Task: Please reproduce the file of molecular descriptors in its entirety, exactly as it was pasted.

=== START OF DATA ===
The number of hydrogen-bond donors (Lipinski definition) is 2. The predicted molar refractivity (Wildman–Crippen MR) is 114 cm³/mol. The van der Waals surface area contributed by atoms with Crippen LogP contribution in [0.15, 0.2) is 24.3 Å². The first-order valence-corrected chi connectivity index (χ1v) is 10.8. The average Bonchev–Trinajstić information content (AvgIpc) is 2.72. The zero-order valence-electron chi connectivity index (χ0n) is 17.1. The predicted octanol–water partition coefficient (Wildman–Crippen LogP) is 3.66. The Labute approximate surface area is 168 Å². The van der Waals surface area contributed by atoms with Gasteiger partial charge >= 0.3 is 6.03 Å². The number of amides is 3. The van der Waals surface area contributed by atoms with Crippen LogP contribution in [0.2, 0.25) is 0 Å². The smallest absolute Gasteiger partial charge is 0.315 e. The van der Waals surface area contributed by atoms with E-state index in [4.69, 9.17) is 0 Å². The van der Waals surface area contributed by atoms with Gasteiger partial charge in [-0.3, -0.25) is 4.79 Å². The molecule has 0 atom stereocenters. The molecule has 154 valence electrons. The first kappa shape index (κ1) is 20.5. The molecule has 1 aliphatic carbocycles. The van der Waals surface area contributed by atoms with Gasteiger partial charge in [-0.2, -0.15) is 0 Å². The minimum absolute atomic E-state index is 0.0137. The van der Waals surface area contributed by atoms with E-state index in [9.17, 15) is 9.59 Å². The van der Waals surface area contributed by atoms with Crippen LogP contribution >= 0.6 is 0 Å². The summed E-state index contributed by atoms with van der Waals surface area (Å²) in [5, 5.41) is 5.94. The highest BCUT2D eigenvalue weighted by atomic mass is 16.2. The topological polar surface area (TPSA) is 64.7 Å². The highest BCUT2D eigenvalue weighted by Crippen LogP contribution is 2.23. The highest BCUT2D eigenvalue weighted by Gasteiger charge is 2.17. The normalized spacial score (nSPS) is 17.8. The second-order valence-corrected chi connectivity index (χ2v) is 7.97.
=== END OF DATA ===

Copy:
The number of hydrogen-bond donors (Lipinski definition) is 2. The predicted molar refractivity (Wildman–Crippen MR) is 114 cm³/mol. The van der Waals surface area contributed by atoms with Crippen LogP contribution in [0.15, 0.2) is 24.3 Å². The first-order valence-corrected chi connectivity index (χ1v) is 10.8. The average Bonchev–Trinajstić information content (AvgIpc) is 2.72. The zero-order valence-electron chi connectivity index (χ0n) is 17.1. The predicted octanol–water partition coefficient (Wildman–Crippen LogP) is 3.66. The Labute approximate surface area is 168 Å². The van der Waals surface area contributed by atoms with Gasteiger partial charge >= 0.3 is 6.03 Å². The number of amides is 3. The van der Waals surface area contributed by atoms with Crippen LogP contribution in [0.2, 0.25) is 0 Å². The smallest absolute Gasteiger partial charge is 0.315 e. The van der Waals surface area contributed by atoms with E-state index in [4.69, 9.17) is 0 Å². The van der Waals surface area contributed by atoms with Gasteiger partial charge in [-0.3, -0.25) is 4.79 Å². The molecule has 0 atom stereocenters. The molecule has 154 valence electrons. The first kappa shape index (κ1) is 20.5. The molecule has 1 aliphatic carbocycles. The van der Waals surface area contributed by atoms with Gasteiger partial charge in [-0.2, -0.15) is 0 Å². The minimum absolute atomic E-state index is 0.0137. The van der Waals surface area contributed by atoms with E-state index in [9.17, 15) is 9.59 Å². The van der Waals surface area contributed by atoms with Crippen LogP contribution >= 0.6 is 0 Å². The summed E-state index contributed by atoms with van der Waals surface area (Å²) in [5, 5.41) is 5.94. The highest BCUT2D eigenvalue weighted by atomic mass is 16.2. The topological polar surface area (TPSA) is 64.7 Å². The highest BCUT2D eigenvalue weighted by Crippen LogP contribution is 2.23. The highest BCUT2D eigenvalue weighted by Gasteiger charge is 2.17. The normalized spacial score (nSPS) is 17.8. The second-order valence-corrected chi connectivity index (χ2v) is 7.97.